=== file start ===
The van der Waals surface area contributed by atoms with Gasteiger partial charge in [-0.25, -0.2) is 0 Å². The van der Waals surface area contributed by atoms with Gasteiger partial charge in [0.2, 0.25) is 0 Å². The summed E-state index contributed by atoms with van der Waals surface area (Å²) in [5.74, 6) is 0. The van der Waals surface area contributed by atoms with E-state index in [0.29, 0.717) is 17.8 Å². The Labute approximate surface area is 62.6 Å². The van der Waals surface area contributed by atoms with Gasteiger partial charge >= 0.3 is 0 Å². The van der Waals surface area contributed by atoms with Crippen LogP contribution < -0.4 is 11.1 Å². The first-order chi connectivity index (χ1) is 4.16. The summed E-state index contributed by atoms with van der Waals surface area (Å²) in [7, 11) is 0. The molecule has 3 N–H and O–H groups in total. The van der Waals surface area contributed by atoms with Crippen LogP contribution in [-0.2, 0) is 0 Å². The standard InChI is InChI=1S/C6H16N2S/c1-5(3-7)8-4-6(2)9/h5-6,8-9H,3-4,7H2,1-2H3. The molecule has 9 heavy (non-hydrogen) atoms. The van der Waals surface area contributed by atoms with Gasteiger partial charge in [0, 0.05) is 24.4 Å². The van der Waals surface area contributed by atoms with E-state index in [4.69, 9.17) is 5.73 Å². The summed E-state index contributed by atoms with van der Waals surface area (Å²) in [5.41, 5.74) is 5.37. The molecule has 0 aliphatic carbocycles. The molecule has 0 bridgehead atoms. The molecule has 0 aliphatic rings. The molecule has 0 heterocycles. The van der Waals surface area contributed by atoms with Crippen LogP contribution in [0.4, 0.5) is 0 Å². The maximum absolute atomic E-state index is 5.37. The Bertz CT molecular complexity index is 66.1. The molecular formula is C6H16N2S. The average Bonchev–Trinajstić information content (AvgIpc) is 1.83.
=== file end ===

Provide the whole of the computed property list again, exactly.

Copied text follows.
The van der Waals surface area contributed by atoms with Gasteiger partial charge in [-0.25, -0.2) is 0 Å². The van der Waals surface area contributed by atoms with Gasteiger partial charge in [0.2, 0.25) is 0 Å². The summed E-state index contributed by atoms with van der Waals surface area (Å²) in [5.74, 6) is 0. The van der Waals surface area contributed by atoms with E-state index in [0.29, 0.717) is 17.8 Å². The Labute approximate surface area is 62.6 Å². The van der Waals surface area contributed by atoms with Gasteiger partial charge >= 0.3 is 0 Å². The van der Waals surface area contributed by atoms with Crippen LogP contribution < -0.4 is 11.1 Å². The first-order chi connectivity index (χ1) is 4.16. The summed E-state index contributed by atoms with van der Waals surface area (Å²) in [7, 11) is 0. The molecule has 3 N–H and O–H groups in total. The van der Waals surface area contributed by atoms with Crippen LogP contribution in [-0.2, 0) is 0 Å². The standard InChI is InChI=1S/C6H16N2S/c1-5(3-7)8-4-6(2)9/h5-6,8-9H,3-4,7H2,1-2H3. The molecule has 9 heavy (non-hydrogen) atoms. The van der Waals surface area contributed by atoms with Gasteiger partial charge in [0, 0.05) is 24.4 Å². The van der Waals surface area contributed by atoms with E-state index in [4.69, 9.17) is 5.73 Å². The summed E-state index contributed by atoms with van der Waals surface area (Å²) in [5.41, 5.74) is 5.37. The molecule has 0 aliphatic carbocycles. The molecule has 0 bridgehead atoms. The molecule has 0 aliphatic rings. The molecule has 0 heterocycles. The van der Waals surface area contributed by atoms with Crippen LogP contribution in [0.4, 0.5) is 0 Å². The maximum absolute atomic E-state index is 5.37. The Bertz CT molecular complexity index is 66.1. The molecular formula is C6H16N2S. The average Bonchev–Trinajstić information content (AvgIpc) is 1.83.